thirsty they are. The SSV Commodore across that challenging piece of black-top
had a read-out of 21 litres/100km! Of course it will do much better than this
when being gently driven, but we can’t see how it could ever beat 12
litres/100km in any normal use. The Astra Turbo we recently drove was sitting
around 13.5 litres/100km when being confined to city use in hot weather with the
air-con running continuously.
But without a doubt, many of today’s diesels, petrol-electric hybrids and
well engineered small petrol engine cars deliver stunning fuel economy. The
Honda Civic gets 7 litres/100km, the Prius 5.5 litres/100km and small economy
cars somewhere in between. The large, seven seater diesel Hyundai Santa Fe can
easily get 8 litres/100 in normal driving – and far less on a long highway
So what rating to give current cars? It depends on the new car you select –
and that’s a good thing. So....
Current Car Rating – 8/10
Criterion 6 – Safety
In both primary and secondary safety, current cars are far better than those
that have come before. That said, you need only visit a wrecking yard to see
that touted panaceas like airbags are of little use if the car collides with an
unmoving object at 100 km/h – in some cars, the steering wheel ends up past the
B-pillar... But in their ability to avoid accidents and their competency in
protecting the occupants, cars of even a decade ago are demonstrably inferior to
today’s cars. Cars of 30 or 40 years ago are simply vastly less safe.
Current Car Rating – 10/10
Current cars are far safer, are typically more frugal on fuel and have better
performance. (And they also have much less harmful exhaust and evaporative
emissions.) Whether they handle better on real roads depends on their size, but
on a direct comparison basis (eg same size cars) current cars are clearly
But they’re also heavier, have poorer vision and ride worse than old cars.
I know that this is primarily a performance car publication, but I think that
the development focus on performance and handling is weird when the vast
majority of car buyers use little of both. (Put a typical new car buyer into a
car and take them for a ride on real roads, using all the braking, handling and
performance a current car has to offer. You’ll find they want to get out in a
bloody hurry!) In fact, think of this: to even attempt to use all the power,
handling and brakes of a current car will result in police attention – you would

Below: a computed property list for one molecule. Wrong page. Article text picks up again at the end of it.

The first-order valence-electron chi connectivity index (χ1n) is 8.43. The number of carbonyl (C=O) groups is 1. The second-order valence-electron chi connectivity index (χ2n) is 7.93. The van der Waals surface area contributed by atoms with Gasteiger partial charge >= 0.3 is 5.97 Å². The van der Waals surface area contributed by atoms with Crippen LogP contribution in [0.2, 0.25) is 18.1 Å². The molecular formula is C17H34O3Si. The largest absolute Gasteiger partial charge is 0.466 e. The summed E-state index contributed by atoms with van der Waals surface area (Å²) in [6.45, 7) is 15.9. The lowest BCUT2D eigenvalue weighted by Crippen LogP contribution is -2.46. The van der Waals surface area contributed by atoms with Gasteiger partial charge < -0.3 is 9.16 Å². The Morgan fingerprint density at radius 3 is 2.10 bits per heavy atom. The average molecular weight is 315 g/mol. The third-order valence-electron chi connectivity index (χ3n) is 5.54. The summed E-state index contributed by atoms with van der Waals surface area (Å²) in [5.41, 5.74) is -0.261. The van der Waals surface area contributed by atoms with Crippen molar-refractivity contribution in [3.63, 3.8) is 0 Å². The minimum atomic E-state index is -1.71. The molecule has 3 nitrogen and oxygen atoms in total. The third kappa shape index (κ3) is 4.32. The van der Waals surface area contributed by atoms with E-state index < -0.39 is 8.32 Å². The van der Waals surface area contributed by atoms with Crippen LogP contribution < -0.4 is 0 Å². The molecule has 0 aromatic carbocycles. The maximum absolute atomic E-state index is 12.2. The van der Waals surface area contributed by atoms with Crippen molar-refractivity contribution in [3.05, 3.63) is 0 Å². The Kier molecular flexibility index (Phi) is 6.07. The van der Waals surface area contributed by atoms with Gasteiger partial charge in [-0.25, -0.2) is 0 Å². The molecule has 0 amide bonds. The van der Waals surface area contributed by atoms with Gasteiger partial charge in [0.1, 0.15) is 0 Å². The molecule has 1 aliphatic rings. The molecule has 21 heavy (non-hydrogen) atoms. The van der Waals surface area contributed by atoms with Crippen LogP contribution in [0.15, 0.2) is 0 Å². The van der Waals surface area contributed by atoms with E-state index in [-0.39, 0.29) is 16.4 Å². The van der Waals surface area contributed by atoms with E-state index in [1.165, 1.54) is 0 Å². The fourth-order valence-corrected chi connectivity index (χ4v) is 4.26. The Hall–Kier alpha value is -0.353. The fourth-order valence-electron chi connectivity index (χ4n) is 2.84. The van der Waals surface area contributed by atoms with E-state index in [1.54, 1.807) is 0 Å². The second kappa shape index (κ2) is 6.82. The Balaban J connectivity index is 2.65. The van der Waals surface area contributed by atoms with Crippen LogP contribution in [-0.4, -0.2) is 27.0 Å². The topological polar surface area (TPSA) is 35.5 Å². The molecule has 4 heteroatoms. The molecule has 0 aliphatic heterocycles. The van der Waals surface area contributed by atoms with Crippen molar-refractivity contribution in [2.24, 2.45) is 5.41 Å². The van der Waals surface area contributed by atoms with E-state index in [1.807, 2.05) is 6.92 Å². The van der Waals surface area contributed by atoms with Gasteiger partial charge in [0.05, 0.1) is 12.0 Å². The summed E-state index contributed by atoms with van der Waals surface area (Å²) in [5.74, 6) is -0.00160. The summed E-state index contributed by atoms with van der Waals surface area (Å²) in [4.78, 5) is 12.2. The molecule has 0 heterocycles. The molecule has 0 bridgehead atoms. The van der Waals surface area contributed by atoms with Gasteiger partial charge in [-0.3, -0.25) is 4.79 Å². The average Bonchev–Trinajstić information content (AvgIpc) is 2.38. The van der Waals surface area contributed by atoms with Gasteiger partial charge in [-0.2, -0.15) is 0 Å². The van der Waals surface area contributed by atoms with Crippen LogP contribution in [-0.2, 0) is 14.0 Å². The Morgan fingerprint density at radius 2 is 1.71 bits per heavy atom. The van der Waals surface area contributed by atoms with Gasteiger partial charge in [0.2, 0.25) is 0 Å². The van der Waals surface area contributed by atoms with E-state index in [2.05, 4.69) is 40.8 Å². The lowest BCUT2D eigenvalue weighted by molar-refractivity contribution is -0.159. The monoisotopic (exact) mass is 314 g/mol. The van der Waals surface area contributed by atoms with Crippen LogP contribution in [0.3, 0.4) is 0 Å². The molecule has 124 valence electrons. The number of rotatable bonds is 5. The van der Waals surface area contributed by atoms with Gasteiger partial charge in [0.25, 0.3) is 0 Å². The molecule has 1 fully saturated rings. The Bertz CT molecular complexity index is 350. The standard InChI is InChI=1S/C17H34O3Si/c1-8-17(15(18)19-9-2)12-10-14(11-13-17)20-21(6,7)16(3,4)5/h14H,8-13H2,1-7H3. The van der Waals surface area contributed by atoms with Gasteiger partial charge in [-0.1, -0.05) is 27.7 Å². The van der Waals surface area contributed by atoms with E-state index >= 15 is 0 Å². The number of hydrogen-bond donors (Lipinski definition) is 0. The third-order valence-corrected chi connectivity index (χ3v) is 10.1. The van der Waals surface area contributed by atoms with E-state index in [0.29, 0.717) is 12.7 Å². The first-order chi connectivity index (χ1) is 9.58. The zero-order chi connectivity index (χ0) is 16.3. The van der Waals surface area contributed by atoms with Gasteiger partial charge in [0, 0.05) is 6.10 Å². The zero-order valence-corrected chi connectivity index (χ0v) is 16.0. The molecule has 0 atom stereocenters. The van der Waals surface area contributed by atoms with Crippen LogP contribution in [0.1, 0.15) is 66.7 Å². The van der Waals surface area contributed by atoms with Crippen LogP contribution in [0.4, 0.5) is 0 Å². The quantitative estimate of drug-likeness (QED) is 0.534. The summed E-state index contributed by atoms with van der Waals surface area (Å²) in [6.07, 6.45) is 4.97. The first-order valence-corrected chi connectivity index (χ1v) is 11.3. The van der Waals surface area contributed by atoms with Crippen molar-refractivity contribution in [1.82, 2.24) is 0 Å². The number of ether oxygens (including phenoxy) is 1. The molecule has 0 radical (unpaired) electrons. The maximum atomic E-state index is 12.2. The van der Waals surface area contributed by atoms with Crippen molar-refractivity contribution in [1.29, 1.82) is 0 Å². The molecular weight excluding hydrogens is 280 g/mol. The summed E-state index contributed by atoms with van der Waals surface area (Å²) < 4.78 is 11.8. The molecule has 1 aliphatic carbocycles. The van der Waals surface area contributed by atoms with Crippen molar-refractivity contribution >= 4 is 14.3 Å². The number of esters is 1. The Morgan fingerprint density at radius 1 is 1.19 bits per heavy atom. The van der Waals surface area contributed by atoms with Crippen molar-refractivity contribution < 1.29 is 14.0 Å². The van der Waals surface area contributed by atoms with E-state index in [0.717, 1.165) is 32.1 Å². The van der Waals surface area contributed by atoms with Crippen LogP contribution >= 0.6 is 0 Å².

be said to be driving dangerously.
So everyone’s paying for it when few people want it and even fewer people use
Of course, for the enthusiast drivers who want as much handling, power and
brakes as possible – fine. But to build a humble family sedan with an
engineering focus to out-handle, out-brake and out-perform the sports car of
yesterday seems to me strange. How many typical car buyers list handling or
resistance to brake fade as priorities? On the other hand, put a family into the
airy, open and spacious car of the 1960s and then into the high waistline, dark
and dingy car of today and see which one they prefer!
Here in Australia, a country that has manufacturing plants for GM Holden,
Ford, Mitsubishi and Toyota, to me the evidence is in. All four companies are
manufacturing large, heavy, powerful, good handling, well braked family cars.
All but one model uses either six or eight cylinder petrol engines; all have
what can only be described as huge power outputs. (The exception is Toyota who
also makes the four cylinder Camry.)
Last year, Australian sales of this type of large new car fell considerably.
Now those local manufacturers are seeking increased government funding to help
retain their manufacturing plants in this country.
If you examine these cars – the Commodore, Aurion, Falcon and 380 – in
isolation, they are brilliant cars. In fact, it’s true to suggest that in terms
of sheet metal and kilowatts, they are incredible bargains. But if you examine
them with the criteria outlined in this story, they are mediocre.
And obviously I am not alone in that belief...